So Hathaway took some live lobsters down to bayou country.

When Hathaway placed his live lobsters inside the oysterman’s machine, several things happened. The lobster came out looking exactly as it had before it went in, only it was no longer alive. But inside the lobster, the change was dramatic: the pressure had forced the meat to detach from the exoskeleton, which meant that when the shell was cracked, the meat slid out whole, undamaged, but still raw.

“It was amazing,’’ Hathaway said of that moment when he first held raw lobster meat. Previously, it was nearly impossible to get usable lobster meat out of the shell without cooking it, or at least blanching it.

This was a few years back, and since then he’s been selling raw lobster meat out of his company, Shucks Maine Lobster, which is located in what was once a golf shoe factory – which no doubt moved to South Caroline in the 1960’s and Vietnam in the 2000’s.

Although I have never seen this sort of pressure uncooked lobster on a menu, apparently it’s out there. Steve Corry is one Maine chef who finds the new way of lobster death a “game changer.”

“Steaming and boiling are aggressive ways to cook meat,’’ he said. “But when you can cook a lobster slowly, at 145 degrees, the difference is unbelievable. It’s tender instead of chewy, especially with the tough tail. You get something that you could easily slice through with a butter knife.’’

But, Steve, it’s supposed to be a little chewy, so you can work off some of the drawn butter calories.

Anyway, not only does Corry find the end-product better, but he was never that comfortable with the boiling method.

“You can argue whether they feel pain or not, but I’ll tell you this much, they know something is happening when you pop them into the water,’’ he said. “They’re hissing and kicking at you. I feel bad.’’

Maybe the lobsters I’ve tossed in the pot had their senses dulled by time served in that paper bag, but I have never had one hiss at me. Sure, they flail around a bit, but it has never struck me as panicked – perhaps because it was the lobster, not me, that was being dangled over a pot of boiling water by someone who weighed more than 100 times what they do. But hiss?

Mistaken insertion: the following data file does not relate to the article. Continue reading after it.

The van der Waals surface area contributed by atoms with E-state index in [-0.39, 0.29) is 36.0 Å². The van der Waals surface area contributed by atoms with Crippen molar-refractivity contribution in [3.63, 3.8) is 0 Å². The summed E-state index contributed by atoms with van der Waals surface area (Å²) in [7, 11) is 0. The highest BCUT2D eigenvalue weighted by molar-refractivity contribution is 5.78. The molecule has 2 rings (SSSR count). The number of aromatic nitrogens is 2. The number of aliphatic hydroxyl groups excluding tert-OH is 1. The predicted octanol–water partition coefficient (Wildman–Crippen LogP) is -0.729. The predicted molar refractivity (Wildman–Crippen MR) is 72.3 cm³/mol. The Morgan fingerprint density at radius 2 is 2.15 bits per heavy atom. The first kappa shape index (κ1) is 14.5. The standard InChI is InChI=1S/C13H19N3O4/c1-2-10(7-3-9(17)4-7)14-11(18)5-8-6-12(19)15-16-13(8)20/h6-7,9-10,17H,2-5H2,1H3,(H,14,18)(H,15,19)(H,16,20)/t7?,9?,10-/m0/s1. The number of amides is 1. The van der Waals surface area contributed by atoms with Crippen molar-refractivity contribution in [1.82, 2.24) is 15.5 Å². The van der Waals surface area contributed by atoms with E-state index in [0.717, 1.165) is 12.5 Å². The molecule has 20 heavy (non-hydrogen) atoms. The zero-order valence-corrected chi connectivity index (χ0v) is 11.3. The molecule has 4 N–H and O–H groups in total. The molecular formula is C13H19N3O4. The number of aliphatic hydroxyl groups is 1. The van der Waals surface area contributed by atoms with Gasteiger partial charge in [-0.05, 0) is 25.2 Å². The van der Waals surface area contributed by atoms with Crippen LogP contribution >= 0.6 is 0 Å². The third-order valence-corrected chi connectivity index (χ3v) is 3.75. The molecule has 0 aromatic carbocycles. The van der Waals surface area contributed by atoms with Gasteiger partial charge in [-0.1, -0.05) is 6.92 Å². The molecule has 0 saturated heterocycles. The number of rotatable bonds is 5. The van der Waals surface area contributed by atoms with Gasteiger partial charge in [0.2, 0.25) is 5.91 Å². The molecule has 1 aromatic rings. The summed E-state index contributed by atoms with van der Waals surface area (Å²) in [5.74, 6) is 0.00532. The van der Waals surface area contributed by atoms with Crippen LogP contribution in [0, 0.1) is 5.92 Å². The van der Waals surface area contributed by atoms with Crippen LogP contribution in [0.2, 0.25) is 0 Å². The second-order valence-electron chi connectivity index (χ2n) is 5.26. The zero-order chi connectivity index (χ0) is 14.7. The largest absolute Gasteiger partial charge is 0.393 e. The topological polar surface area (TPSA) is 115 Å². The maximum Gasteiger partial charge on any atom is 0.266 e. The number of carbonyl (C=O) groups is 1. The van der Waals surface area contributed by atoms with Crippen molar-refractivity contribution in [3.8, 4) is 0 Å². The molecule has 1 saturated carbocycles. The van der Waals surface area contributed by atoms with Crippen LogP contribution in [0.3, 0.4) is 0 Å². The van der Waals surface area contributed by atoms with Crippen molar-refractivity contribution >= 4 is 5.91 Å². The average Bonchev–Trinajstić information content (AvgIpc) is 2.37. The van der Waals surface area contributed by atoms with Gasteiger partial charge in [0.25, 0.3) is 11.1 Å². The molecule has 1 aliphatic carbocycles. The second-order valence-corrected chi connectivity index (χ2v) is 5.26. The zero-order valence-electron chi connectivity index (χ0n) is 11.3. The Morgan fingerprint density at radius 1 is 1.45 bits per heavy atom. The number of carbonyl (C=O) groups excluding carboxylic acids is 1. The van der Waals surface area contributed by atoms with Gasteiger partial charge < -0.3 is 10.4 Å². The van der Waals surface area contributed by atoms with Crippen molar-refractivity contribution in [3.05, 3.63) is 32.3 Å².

Despite some success selling to locals, Hathaway doesn’t believe that the future for raw lobster lies in Maine restaurants which, after all, do have pretty darned good access to live lobster, not to mention a long tradition of encouraging tourists to experience the real New England by eating a lobster the way that real New Englanders do.

No, since lobsters cost a lot to ship – at least if you want them to arrive alive – Hathaway believes that raw lobster meat will prove an attractive alternative to both live-shipped, and cooked and frozen lobster. Especially in Asia, where:

“They only trust raw.’’

Like Corry, Hathaway argues that his method is more humane than boiling. But I don’t know whether we can trust him completely on this, as it was revealed in the article that Shucks’ COO is a Harvard Business School grad.

All this just-say-no-to-boiling-a-lobster sentiment I find interesting. So much for the locavore, nose-to-tail, get to know your own chicken movement.

I do have to confess that, if I really thought about it, I would probably be a vegetarian. But, hey, I don’t think about it.

I do think about life without the simple summer pleasures of a lobster and corn-on-the-cob dinner.

What if they find out that the corn feels pain, too?

Source: Boston Globe.